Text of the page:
The Dalton Minimum was a period of low sunspot count, representing low solar activity, named after the English meteorologist John Dalton, lasting from about 1790 to 1830 or 1796 to 1820, corresponding to the period solar cycle 4 to solar cycle 7.
Dalton Minimum and Temperature
Like the Maunder Minimum and Spörer Minimum, the Dalton Minimum coincided with a period of lower-than-average global temperatures. During that period, there was a variation of temperature of about 1 °C in Germany.
The cause of the lower-than-average temperatures during this period, or whether it is related to the low sunspot count, is not well understood. Recent papers have suggested that a rise in volcanism was largely responsible for the cooling trend.
While The Year Without a Summer, in 1816, occurred during the Dalton Minimum, the prime reason for that year's cool temperatures was the highly explosive eruption of Mount Tambora in Indonesia, which was one of the two largest eruptions in the past 2000 years.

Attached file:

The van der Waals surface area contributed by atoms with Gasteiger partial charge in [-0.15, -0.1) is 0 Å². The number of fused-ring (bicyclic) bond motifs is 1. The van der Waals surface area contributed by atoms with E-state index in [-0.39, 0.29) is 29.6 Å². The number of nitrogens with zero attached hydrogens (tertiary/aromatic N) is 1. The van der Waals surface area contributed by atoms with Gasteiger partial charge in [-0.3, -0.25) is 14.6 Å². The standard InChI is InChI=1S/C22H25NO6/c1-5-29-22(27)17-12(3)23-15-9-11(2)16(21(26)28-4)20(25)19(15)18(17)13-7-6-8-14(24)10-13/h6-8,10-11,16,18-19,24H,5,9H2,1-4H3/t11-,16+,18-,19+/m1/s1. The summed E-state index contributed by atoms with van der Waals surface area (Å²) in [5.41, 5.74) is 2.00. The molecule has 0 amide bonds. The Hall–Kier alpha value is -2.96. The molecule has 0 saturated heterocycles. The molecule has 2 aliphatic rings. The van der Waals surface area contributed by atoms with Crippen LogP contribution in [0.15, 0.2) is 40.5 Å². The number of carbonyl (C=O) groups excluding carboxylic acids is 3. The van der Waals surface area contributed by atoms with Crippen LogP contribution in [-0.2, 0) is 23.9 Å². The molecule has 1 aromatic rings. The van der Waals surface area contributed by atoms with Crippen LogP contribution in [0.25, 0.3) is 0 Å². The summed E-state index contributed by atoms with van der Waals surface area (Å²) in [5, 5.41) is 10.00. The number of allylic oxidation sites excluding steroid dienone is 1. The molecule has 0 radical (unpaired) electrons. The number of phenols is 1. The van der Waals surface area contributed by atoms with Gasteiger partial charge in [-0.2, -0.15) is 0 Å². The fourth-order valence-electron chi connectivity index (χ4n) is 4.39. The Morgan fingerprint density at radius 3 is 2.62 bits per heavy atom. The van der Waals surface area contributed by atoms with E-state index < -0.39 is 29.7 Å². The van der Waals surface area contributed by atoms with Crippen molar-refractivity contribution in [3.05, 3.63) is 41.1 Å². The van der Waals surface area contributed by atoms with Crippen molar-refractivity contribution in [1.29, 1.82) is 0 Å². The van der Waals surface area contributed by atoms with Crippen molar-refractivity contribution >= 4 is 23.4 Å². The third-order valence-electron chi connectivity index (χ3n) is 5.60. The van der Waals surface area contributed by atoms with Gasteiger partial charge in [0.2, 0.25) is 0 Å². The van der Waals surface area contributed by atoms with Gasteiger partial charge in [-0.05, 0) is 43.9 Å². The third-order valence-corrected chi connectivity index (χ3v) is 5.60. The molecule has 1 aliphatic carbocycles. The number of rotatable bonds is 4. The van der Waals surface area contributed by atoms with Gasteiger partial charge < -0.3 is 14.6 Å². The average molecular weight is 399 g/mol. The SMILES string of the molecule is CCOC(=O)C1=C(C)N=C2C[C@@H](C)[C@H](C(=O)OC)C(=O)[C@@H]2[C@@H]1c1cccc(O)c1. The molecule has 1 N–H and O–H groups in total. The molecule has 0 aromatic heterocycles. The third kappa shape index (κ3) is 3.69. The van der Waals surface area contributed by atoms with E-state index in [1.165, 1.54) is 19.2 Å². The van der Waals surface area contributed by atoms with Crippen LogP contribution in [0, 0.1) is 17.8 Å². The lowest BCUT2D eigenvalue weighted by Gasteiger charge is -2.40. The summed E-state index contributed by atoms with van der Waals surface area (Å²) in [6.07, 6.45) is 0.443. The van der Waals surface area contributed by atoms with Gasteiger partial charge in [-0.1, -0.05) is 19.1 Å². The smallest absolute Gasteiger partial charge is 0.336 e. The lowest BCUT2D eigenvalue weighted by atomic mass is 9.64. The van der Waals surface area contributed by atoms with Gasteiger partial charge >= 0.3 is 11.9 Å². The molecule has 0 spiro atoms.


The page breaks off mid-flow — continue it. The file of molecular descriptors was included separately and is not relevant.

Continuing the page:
- Komitov and Kaftan 2004
- Archibald, p. 32
- File:Temperaturreihe Deutschland.png, red line, 1795 to 1815
- Wagner and Zorita, as well as Wilson.
- Komitov, Boris and Vladimir Kaftan (2004) "The Sunspot Activity in the Last Two Millenia on the Basis of Indirect and Instrumental Indexes: Time Series Models and Their Extrapolations for the 21st Century", in Proceedings of the International Astronomical Union, 2004, pp. 113-114.
- Wagner, Sebastian and Eduardo Zorita (2005) "The influence of volcanic, solar and CO2 forcing on the temperatures in the Dalton Minimum (1790–1830): a model study", Climate Dynamics v. 25, pp. 205–218, doi 10.1007/s00382-005-0029-0.
- Wilson, Robert M. (nd) "Volcanism, Cold Temperature, and Paucity of Sunspot Observing Days (1818-1858): A Connection?", The Smithsonian/NASA Astrophysics Data System, accessed February 2009.
A detailed analysis with the auroral and solar data has been given by Wilfried Schröder, N.N. Shefov in a paper in Ann. Geophys. 2004. Also details can be found in Wilfried Schröder, Das Phänomen des Polarlichts (The Aurora in Time), Darmstadt, Wissenschaftliche Buchgeselllschaft 1984, and Science Edition, Bremen, 2000.
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